It’s official. The United States has finally quit its quantitative easing (QE) program after five years.
The end of the ultra-loose credit loosening policy will greatly influence the global market, with China, the world’s second largest economy, bearing the brunt of the policy change.
In the post-QE era, the biggest challenge to China is a drain on liquidity.
Although the US Federal Reserve has pledged to keep interest rates low for a long time, the end of the QE policy means global capital will flow from emerging markets to the US for higher return.
Experience has shown that whenever the US tightens its credit policy, emerging markets experience capital outflows associated with depreciation of their currencies and asset price declines.
China has seen this trend. In September, the country’s exports unexpectedly rose 15.3 percent year on year, beating the previous month’s 9.9 percent, thanks to high-value items and shipments to Hong Kong.
This showed that speculative money, on expectation the US would end the QE policy, was flowing out of China under the guise of exports, a common way to bypass the country’s controls on cross-border money flows.
If the outflow persists, China’s money market will tighten, especially against a backdrop of slowing foreign investment.
Chinese policymakers will have to cope with the liquidity change by increasing money supply.
Short-term monetary tools including re-lending, standby lending facilities and pledged supplementary lending are expected to be used more often.
In the medium to long term, moves such as cuts in banks’ required reserve ratio and interest rates will also be considered.
This will test policymakers’ ability to strike a balance between liquidity and quality of economic growth.
China’s capital market is underdeveloped, with inefficient use of liquidity.
Money often goes to assets such as property and equities instead of serving real-economy sectors such as manufacturing and services.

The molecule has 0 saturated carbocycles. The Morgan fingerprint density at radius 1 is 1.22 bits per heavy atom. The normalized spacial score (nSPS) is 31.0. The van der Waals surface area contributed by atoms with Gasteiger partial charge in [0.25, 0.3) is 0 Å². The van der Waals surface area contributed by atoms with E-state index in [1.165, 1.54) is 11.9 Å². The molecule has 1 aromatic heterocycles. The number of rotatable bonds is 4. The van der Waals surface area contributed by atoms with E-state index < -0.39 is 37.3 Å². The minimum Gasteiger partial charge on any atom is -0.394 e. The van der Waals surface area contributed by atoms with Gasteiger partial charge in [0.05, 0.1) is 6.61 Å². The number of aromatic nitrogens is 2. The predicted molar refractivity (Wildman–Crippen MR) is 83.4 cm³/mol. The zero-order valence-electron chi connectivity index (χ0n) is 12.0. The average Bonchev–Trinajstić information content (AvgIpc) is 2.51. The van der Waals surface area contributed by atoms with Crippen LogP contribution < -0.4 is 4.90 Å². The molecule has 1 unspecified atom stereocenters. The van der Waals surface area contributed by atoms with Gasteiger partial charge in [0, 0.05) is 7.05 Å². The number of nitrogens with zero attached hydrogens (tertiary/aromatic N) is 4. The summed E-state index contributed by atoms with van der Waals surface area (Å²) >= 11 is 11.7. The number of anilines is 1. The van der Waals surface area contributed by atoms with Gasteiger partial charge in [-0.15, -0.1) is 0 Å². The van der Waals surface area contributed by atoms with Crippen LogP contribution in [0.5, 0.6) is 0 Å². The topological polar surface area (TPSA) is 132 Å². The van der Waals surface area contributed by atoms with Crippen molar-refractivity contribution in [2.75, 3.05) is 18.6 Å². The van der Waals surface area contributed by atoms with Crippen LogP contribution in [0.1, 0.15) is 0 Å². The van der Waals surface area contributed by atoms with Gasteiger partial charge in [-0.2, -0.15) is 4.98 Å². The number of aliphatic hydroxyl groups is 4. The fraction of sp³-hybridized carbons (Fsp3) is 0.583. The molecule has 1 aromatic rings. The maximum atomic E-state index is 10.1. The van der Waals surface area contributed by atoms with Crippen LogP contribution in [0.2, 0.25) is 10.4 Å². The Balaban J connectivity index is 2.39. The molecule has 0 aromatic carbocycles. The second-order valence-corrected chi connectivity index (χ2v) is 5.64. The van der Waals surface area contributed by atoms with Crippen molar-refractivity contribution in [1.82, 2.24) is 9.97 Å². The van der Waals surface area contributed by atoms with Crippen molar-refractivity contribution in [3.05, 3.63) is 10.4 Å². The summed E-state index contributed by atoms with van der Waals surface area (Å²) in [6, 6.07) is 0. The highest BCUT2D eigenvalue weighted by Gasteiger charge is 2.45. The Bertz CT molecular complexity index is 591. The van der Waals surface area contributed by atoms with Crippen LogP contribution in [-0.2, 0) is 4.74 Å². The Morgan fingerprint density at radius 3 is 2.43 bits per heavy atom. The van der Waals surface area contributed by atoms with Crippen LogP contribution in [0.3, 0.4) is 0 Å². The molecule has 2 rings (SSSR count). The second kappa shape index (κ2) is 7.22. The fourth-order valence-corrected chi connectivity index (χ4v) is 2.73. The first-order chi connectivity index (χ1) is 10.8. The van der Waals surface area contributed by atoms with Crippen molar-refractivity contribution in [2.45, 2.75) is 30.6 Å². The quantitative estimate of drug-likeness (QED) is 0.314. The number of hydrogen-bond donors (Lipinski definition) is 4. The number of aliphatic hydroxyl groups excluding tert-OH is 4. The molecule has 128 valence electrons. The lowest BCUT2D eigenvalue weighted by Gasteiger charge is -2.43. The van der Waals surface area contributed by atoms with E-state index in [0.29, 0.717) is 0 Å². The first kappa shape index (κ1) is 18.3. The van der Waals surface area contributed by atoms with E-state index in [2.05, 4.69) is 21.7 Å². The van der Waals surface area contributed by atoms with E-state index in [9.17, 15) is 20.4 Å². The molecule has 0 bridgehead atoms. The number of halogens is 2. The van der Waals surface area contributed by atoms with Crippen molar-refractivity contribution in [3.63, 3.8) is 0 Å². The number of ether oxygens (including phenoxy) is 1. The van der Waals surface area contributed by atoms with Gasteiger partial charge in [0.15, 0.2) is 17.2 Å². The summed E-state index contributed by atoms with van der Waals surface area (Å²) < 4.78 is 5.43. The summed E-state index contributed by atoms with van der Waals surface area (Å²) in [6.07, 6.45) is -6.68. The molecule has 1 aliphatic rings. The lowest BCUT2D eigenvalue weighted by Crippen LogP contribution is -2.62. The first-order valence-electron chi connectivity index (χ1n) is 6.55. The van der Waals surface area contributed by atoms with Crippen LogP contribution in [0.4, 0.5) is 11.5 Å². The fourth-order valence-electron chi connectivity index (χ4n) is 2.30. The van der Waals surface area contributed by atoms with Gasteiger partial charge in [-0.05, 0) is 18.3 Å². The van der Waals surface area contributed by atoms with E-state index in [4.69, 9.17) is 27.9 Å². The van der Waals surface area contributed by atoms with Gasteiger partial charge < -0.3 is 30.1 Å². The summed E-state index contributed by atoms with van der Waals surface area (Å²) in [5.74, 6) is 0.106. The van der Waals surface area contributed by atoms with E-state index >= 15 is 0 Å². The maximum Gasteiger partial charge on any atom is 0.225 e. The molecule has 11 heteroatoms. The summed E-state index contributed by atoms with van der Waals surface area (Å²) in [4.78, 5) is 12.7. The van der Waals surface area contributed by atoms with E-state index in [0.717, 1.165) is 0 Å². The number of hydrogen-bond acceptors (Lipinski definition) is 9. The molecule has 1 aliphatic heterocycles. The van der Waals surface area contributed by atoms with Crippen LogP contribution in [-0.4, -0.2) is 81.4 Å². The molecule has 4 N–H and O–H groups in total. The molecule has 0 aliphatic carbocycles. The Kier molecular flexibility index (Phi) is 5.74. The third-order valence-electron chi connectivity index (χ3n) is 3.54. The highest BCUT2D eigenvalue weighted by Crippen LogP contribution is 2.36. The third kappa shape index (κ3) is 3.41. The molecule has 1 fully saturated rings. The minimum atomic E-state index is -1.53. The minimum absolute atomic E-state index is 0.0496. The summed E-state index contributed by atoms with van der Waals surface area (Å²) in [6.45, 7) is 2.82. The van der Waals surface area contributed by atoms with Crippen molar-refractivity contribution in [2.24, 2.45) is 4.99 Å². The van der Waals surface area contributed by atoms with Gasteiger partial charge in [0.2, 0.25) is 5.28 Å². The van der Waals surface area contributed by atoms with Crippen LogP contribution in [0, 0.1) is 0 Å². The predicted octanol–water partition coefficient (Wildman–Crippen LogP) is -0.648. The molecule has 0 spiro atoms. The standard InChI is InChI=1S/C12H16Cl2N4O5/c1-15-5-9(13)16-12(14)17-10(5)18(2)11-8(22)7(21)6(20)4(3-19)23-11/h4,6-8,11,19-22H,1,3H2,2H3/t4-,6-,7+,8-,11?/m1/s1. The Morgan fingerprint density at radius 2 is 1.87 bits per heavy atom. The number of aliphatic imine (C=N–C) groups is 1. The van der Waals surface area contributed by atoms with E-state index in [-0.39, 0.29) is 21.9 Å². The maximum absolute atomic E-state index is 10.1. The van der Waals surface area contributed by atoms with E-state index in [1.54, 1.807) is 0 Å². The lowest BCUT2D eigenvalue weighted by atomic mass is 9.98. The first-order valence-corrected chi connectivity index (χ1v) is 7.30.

What the Chinese policymakers are doing is keeping a lid on property and equity markets by tightening credit in an attempt to channel money to the real economy.
Now that the end of QE is expected to force Chinese authorities to loosen monetary policy, the core of the problem is to what extent the loosening should go.
For Chinese policymakers, it is essential to keep a cool head. They should not change their tightening stance.
China has a high savings rate and its social financing is abundant.
In other words, it is not short of money. The problem is how its rich money pool is used to help the real economy.
The sensible choice is that China stays away from all-round rate cuts to prevent a revival of property and equity bubbles but it can resort more often to short-term tools to shore up liquidity when necessary.
The end of QE will also bring some pressure to the internationalization of the Chinese currency, with the US dollar expected to appreciate and gain ground in the global market.
In the past five years, the rise of the yuan has been built on a weak dollar.
So a rising greenback is sure to prompt investors to change their portfolio by increasing their dollar assets. This means the globalizing pace of the yuan will slow a bit in terms of its popularity among foreign currency investors and traders.
The yuan’s popularity mostly comes from its rising value, not from ease of use or convenience.
China should take this time to rethink its currency strategy. It should slow a government-backed push to globalize the yuan and focus more on fundamental reform of the foreign exchange system to increase the yuan’s convertibility and convenience.
In this regard, forex investment controls and interest rate reform should be speeded up.
But the demise of QE is not all bad news.
One notable benefit is a fall in prices of commodities such as oil and iron ore. China has been struggling with high resources prices in the past decade.
The decline will help cut production costs, boost consumption power and increase the competitiveness of made-in-China products.
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